Lecturer: Roberta D’Agostino
Max Planck Institute for Meteorology and Euro-Mediterranean Center on Climate Change
Understanding the Hadley circulation (HC) dynamics is crucial because its changes affect the seasonal migration of the ITCZ, the extent of subtropical arid regions, and the strength of the monsoons.
Despite decades of study, the factors controlling its strength and extent have remained unclear. Here we analyse how HC strength and extent change over a wide range of simulated climate conditions from the Last Glacial Maximum to future projections. The large climate change between paleoclimate simulations and future scenarios offers the chance to analyse robust HC changes and their link to large-scale factors.
The HC shrinks and strengthens in the coldest simulation relative to the warmest. A progressive poleward shift of its edges is evident as the climate warms (at a rate of 0.35°lat./K in each hemisphere). The HC extent and strength both depend on the isentropic slope, which in turn is related to the meridional temperature gradient, subtropical static stability and tropopause height. The multiple robust regression analysis, using these as predictors, show that the tropical tropopause height does not add relevant information to the model beyond surface temperature. Therefore, primarily the static stability and secondarily the meridional temperature contrast together account for the bulk of the almost the total HC variance. However, the regressions leave some of the northern HC edge and southern HC strength variance unexplained.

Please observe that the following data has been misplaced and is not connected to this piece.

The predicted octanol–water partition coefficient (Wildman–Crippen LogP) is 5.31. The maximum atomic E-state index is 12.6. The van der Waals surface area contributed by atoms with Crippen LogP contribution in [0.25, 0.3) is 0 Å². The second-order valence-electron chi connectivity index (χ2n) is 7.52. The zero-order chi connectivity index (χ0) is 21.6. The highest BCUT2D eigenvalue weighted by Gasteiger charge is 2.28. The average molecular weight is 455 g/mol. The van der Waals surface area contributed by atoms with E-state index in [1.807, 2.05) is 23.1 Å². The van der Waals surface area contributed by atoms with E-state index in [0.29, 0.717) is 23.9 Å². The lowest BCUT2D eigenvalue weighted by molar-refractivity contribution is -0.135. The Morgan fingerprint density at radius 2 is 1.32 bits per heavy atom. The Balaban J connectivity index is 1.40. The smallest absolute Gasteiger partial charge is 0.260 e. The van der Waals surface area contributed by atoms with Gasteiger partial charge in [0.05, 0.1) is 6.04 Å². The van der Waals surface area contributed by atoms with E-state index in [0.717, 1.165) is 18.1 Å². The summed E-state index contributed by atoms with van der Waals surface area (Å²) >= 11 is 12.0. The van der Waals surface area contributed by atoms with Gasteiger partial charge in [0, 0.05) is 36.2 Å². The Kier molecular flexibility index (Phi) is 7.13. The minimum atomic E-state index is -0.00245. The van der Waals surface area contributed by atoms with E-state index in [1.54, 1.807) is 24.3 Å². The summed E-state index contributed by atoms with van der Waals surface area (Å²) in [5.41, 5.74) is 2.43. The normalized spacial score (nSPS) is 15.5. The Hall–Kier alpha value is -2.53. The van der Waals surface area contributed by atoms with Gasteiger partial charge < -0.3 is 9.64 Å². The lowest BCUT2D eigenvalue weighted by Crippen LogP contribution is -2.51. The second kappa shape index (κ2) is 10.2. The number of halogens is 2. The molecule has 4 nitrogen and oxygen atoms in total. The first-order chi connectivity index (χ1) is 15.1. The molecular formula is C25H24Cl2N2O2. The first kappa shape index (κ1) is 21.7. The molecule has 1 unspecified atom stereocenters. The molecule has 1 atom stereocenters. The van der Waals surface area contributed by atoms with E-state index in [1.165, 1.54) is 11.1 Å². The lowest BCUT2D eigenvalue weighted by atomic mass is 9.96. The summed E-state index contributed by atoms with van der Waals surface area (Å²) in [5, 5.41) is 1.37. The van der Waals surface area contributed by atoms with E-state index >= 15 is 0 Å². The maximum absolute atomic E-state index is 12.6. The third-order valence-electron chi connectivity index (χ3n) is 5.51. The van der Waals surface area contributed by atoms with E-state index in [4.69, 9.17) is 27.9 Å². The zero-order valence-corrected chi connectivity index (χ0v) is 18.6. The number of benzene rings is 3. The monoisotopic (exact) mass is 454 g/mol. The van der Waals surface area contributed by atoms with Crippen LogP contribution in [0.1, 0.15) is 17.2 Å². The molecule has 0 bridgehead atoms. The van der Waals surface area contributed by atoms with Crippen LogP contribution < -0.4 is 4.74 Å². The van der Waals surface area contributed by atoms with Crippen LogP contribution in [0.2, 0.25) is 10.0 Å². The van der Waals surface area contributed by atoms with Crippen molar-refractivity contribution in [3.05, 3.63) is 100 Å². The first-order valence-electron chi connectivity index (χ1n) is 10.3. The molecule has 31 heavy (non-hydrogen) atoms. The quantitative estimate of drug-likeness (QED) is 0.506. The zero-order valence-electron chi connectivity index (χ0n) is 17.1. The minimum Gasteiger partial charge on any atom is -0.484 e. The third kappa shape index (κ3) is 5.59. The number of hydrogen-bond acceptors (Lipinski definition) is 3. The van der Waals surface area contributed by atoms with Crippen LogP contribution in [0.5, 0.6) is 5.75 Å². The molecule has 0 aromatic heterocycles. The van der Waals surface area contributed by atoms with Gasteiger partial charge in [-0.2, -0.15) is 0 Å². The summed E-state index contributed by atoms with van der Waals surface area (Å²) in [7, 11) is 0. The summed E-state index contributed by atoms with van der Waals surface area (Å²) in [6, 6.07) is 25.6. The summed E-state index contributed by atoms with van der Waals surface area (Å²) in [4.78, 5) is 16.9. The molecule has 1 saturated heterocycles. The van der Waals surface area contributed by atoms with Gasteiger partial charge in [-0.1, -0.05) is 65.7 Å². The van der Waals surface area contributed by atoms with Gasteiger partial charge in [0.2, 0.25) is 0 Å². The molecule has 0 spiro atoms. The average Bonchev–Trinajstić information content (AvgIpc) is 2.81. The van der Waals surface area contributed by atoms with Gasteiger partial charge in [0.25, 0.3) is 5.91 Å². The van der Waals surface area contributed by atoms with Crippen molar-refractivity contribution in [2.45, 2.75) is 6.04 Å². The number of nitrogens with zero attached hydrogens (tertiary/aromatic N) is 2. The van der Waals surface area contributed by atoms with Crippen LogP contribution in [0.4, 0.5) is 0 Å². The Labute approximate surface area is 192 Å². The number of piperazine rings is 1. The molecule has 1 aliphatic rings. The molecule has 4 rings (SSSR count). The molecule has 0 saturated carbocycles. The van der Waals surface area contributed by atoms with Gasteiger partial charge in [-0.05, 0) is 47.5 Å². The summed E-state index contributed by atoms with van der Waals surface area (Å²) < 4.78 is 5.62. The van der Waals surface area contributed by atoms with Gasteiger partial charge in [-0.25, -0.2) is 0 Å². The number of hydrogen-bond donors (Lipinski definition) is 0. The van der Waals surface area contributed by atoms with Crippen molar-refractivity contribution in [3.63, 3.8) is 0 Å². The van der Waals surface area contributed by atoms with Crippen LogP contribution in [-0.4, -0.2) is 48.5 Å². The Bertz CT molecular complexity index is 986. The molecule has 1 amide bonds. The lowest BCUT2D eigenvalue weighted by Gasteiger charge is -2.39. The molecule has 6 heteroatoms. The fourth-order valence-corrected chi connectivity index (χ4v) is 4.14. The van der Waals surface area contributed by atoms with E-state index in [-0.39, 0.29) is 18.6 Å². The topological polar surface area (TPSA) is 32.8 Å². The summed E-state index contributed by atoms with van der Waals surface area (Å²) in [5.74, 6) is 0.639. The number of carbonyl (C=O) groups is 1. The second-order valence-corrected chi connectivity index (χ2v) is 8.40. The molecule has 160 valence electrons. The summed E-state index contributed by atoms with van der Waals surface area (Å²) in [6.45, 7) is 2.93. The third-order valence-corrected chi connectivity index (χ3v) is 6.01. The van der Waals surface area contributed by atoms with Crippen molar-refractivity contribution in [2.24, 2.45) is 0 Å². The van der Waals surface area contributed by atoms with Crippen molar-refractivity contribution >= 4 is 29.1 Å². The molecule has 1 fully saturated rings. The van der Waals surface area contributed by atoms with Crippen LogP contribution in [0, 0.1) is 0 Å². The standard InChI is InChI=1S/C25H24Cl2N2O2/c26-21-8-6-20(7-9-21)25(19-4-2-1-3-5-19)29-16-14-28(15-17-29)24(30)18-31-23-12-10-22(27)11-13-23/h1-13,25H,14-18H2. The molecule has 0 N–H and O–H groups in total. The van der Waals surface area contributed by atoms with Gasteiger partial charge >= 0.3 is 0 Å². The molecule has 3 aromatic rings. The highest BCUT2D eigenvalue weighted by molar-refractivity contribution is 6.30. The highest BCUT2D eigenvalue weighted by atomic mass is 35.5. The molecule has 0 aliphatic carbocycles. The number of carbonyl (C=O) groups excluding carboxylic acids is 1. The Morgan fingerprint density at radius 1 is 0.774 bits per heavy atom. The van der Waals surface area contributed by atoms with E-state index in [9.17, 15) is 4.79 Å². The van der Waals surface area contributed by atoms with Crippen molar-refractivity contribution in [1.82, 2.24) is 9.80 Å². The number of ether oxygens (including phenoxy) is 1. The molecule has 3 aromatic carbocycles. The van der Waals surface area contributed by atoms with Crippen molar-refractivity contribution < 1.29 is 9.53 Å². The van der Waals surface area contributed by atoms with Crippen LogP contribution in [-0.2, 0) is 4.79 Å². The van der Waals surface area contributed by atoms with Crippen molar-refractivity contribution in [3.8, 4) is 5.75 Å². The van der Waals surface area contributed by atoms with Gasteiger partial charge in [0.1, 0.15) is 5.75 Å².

The effectiveness of this analysis is limited by the correlation among the predictors and their relationship with mean temperature. In fact, for all simulations, the tropical temperature explains well the variations of HC except its southern hemisphere intensity.
Hence, it can be used as the sole predictor to diagnose the HC response to greenhouseinduced global warming. How to account for the evolution of the southern HC strength remains unclear, because of the large inter-model spread in this quantity.